Thursday, February 4, 2010

Bourdain, Eat Your Heart Out

Ohmygawdyouguys. Huz made the best freaking dinner last night which was perfect, perfect I say!, for an icy wintery night. I neglected to take any pictures, as I was too busy slurping down the hot, slightly sweet, oniony, porky goodness of the stew, so here's the stock photo from epicurious for you to drool over.

As I ate this I pinned for a bacon old-fashioned, but we don't have any bacon-infused bourbon. Just my luck, when I arrived at some friend's for gamenight I was offered a bacon old-fashioned when I walked in their door! Talk about a perfect piggy-infused evening. Anthony Bourdain would have been proud (and jealous).

Speaking of piggy, I'm reading Julie Powell's (of "Julie and Julia" book and movie fame) new book "Cleaving" and it has to be one of the most difficult, yet can't-stop-reading books I've met. She's an apprentice butcher and talks at length about the not-so-niceties of animal guts, bones, fat, sinew, etc. as well as the not-so-niceties of a failing marriage and extramarital affairs (including anonymous sex - what happened to the girl I identified with so well with* in the last book?!).

*Not that I loved the last book, because I didn't, but I identified with Julie's love of food, disdain for her 9-5, and her marriage because, like Huz and I, she got married young and survived it - or at least I thought she did.

Anyway, back to the goodness of my pork dinner. Note to Tennesseans: apparently there are more perverse liquor laws here than I knew. Not only can you not buy wine in the grocery store (and then you have to buy wine and beer at separate liquor stores due to alcohol content), but you also can't buy beer (or hard cider, as the recipe calls for) before noon on a Sunday. Because God wouldn't have that. Oh, no. So, Huz subbed beer we had at home for the cider and some bourbon for the brandy.

Go forth and enjoy you some piggy!

Pork Stew with Hard Cider, Pearl Onions, and Potatoes

(From Bon Appetit, February 2010)
  • 30 1-inch-diameter pearl onions (from two 10-ounce bags)
  • 5 slices thick-cut bacon (preferably applewood-smoked), cut crosswise into 1/4-inch-thick strips
  • 3 1/2 pounds boneless pork shoulder (Boston butt) or boneless country ribs, external fat trimmed, cut into 2-inch cubes
  • Coarse kosher salt
  • 1 cup chopped shallots (about 4 large)
  • 1 cup finely chopped parsnips
  • 6 teaspoons chopped fresh sage, divided
  • 1/2 cup plus 1 tablespoon Calvados (apple brandy; optional)
  • 2 cups low-salt chicken broth
  • 1 12-ounce bottle hard apple cider*
  • 1 1/2 pounds unpeeled baby red potatoes (about 2 inches in diameter), scrubbed, halved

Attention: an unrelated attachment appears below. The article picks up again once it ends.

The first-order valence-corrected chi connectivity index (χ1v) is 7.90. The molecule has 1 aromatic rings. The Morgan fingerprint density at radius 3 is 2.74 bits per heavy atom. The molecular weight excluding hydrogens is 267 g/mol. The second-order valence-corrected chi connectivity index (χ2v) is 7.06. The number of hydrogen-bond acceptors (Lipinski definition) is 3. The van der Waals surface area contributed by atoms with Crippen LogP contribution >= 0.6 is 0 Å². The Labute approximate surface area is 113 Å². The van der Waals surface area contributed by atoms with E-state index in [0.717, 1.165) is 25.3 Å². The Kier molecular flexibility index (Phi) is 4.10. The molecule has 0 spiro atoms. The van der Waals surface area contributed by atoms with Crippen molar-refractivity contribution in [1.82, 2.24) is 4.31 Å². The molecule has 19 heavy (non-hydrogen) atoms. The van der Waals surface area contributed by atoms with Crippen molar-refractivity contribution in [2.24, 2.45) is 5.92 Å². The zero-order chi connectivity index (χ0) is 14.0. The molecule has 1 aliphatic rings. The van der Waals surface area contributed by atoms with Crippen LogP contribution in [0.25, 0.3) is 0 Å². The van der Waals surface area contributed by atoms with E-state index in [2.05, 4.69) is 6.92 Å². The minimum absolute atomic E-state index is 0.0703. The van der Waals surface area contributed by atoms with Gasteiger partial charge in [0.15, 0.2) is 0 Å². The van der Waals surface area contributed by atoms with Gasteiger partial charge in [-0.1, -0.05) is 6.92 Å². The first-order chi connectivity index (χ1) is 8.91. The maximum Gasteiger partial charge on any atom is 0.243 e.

• 2 large Granny Smith apples, peeled, cored, cut into 1-inch cubes (about 3 cups)
  • 2 tablespoons (1/4 stick) butter, room temperature
  • 2 tablespoons all purpose flour
  • 1 tablespoon whole grain Dijon mustard
Cook onions in large saucepan of boiling salted water 2 minutes; transfer to bowl of ice water to cool. Peel onions; set aside.

Cook bacon in heavy large pot over medium heat until lightly browned. Using slotted spoon, transfer bacon to paper towels to drain. Sprinkle pork shoulder with coarse salt and pepper. Increase heat to medium-high. Working in 2 batches, add pork to same pot and cook until browned, about 7 minutes per batch. Using slotted spoon, transfer pork to large bowl. Reduce heat to medium; add shallots and parsnips. Cover pot and cook until beginning to soften, stirring occasionally, about 5 minutes. Stir in 3 teaspoons sage; stir 1 minute. Add 1/2 cup Calvados, if using; cook until almost evaporated, about 3 minutes. Add broth, cider, reserved bacon, and pork with any accumulated juices. Bring to boil, scraping up any browned bits with wooden spoon. Reduce heat to medium-low; cover and simmer until pork is tender, about 1 hour 15 minutes.

Add potatoes and pearl onions to stew; cover and cook until vegetables are almost tender, about 30 minutes. Add apples; cover and cook until potatoes are tender, 15 to 20 minutes. Spoon fat from surface of juices, if necessary. Stir butter and flour in small bowl to form paste; add to pot and whisk to blend. Stir in mustard, 2 teaspoons sage, and 1 tablespoon Calvados, if using. Bring to boil; reduce heat to medium and simmer until thickened, stirring often, 2 to 3 minutes. Season to taste with salt and pepper. DO AHEAD: Stew can be made 1 day ahead. Cool slightly. Refrigerate uncovered until cold, then cover and keep chilled. Simmer stew over medium heat to rewarm before serving.

Divide stew among bowls, sprinkle with remaining 1 teaspoon sage, and serve.

* Alcoholic apple cider; available in the liquor department of most supermarkets and at liquor stores.

1 comment:

  1. Hey, I've been MIA from your blog for a while - but this new space looks great :) And, since I'm in the land of pork at the moment, I might just try this stew ;)